On September 18, 2016, public attention turned to the Military Court in Alexandria for the verdict in the prosecution of 26 workers[1] of the Alexandria Shipyard Company.[2] However, the verdict was postponed until October 18. The Military Prosecution had referred the accused “as public employees of the Alexandria Shipyard Company affiliated with the Marine Industries and Services Organization of the Ministry of Defense” to the Misdemeanor Military Court. They faced the charges of “inciting workers in the company’s various departments to cease work, calling for assembly, and organizing a protest inside the company in order to disrupt operations; and thus, achieve a common purpose, namely the fulfilment of the demands explained in the report by the company’s security department that is enclosed with the investigations. This could have caused a strike across all of the company’s departments and harmed public interest”.[3] Under the Egyptian Criminal Code, the workers face punishments ranging from six months to six years of imprisonment.[4]

Military Trials On Account of Labor Demands
The charges were brought against the workers because they practiced their right to unionize and demanded some of their overdue financial entitlements from the chairman of the company’s board. They objected to the bonus granted by the armed forces for the month of Ramadan (EGP75.00, or less than US$8.50), and they demanded that the company pay the outstanding liabilities of its employee fellowship fund and that a date be set for issuing promotions. They also demanded that a percentage of profits, specifically those of previous years, be distributed to the company’s workers.[5] According to the workers, when the head of the labor committee presented these demands to the chairman of the board Major-General Abd al-Hamid Ismat, the latter rebuffed him by saying “take two steps back and get out”.[6] Offended, the head of the labor committee informed the workers. The following morning, some of the shipyard’s workers gathered to talk to the chairman of the board during his morning transit. But when they headed to work the next day, they were surprised to find military riot police and the director of the Office of the Commander in Chief of Egyptian Naval Forces, who told them provocatively that “no one treats us like this. We’re ready to close it down – it’s no problem for us. Anyone who has a right should return to his workstation and demand it from there. But because of the approach you’ve taken, you have no entitlements whatsoever”.[7]

Labor Laws That Provide No Protection for Workers
The workers were referred to the military court despite the nature of their employment relationship with the company, a relationship governed by the labor laws for civilians. The company’s activity is unrelated to the Ministry of Defense’s military activities. The Alexandria Shipyard Company was established in 1960 and its ownership was transferred to the Holding Co. for Maritime Transport in 1993. With this transfer, the company joined the public business sector. While the company was merged into the Ministry of Defense’s Marine Industries and Services Organization in 2003,[8] the change in affiliation was not coupled with any change in the nature of the establishment or in the system of employment relationships, which remained subject to public business law.[9]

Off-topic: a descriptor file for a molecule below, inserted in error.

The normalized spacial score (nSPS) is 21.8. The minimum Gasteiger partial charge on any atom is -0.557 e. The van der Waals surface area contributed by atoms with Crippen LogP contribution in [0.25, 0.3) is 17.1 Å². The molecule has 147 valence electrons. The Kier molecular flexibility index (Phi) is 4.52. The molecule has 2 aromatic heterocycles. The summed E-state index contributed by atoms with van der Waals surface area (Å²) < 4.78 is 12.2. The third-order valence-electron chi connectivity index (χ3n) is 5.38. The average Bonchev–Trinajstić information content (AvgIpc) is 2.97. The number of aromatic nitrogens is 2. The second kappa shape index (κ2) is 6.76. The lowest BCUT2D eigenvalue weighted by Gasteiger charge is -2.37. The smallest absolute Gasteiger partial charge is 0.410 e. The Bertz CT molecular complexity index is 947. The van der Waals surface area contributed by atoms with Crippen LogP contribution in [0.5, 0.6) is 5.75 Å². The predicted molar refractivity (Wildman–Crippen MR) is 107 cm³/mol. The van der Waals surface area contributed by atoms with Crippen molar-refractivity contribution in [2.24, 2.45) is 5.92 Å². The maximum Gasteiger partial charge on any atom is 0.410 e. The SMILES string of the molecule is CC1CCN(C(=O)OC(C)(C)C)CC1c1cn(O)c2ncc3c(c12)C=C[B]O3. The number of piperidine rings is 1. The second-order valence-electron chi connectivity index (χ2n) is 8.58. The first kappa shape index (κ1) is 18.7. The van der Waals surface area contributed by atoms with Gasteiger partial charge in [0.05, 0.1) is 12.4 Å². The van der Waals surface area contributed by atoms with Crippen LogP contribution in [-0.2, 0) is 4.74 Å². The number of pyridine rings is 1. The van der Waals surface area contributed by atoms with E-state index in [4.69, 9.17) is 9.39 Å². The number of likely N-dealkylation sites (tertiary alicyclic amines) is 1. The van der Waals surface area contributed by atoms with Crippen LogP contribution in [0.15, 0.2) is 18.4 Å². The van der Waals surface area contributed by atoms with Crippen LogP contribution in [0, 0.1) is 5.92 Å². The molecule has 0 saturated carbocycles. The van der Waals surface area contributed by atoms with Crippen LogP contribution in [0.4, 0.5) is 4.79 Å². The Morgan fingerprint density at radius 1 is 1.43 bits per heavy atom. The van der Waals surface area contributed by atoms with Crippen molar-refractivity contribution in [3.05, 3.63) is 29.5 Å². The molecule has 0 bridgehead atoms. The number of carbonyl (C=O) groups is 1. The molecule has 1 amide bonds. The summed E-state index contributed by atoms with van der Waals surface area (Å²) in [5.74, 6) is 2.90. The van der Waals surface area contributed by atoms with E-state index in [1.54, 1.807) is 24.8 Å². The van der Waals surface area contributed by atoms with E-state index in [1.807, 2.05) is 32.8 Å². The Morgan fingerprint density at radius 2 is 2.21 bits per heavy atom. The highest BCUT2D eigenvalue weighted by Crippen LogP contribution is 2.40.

The 2014 Constitution: The Military Court is for Protecting Military Personnel and their Equivalents
The military court is an effectuation of Article 204 of the amended Egyptian Constitution passed in the January 2014 referendum.[10] This article inaugurated a new era of trying civilians militarily in the wake of the June 30 popular movement. The representative of the armed forces in the constitution-drafting committee insisted not only on preserving the text in the 2012 Constitution that permitted the trial of civilians before the military courts under specific circumstances, but also on elaborating and expanding these circumstances and thereby extending the military court’s jurisdiction.

Hence, the 2014 Constitution asserted the military judiciary’s jurisdiction over crimes connected to the armed forces and to “persons equivalent to its officers and personnel”, without clarifying the intended meaning of this expression. It also allowed the trial of civilians before the military judiciary “for crimes that constitute a direct attack on military facilities or camps of the armed forces or their equivalents, on so-declared military or border zones, on their equipment, vehicles, weapons, munitions, documents, military secrets, or public finances, or on war factories; for crimes related to recruitment [tajnid]; or, for crimes that constitute a direct attack on their officers or personnel on account of their performance of their duties”.

The article on military trials in the current Constitution has met widespread opposition from some democratic forces, particularly the "No to Military Trials” group.[11] On November 26, 2013, this group held a demonstration in front of the Shura Council in opposition to the proposed article, which was being discussed therein by the 50-member committee charged with drafting constitutional amendments. The demonstration cost its participants dearly as it resulted in the first actual application of the Egyptian Protest Law.[12] Twenty-five of the protesters were arrested and handed down extremely harsh sentences. Two received five years of rigorous imprisonment and an equivalent period of probation, as well as a fine of EGP100,000 [US$11,250]. Eighteen others received three years of imprisonment and an equivalent period of probation, in addition to the aforementioned fine. The court also upheld in absentia the 15-year prison sentence issued against the five absent defendants.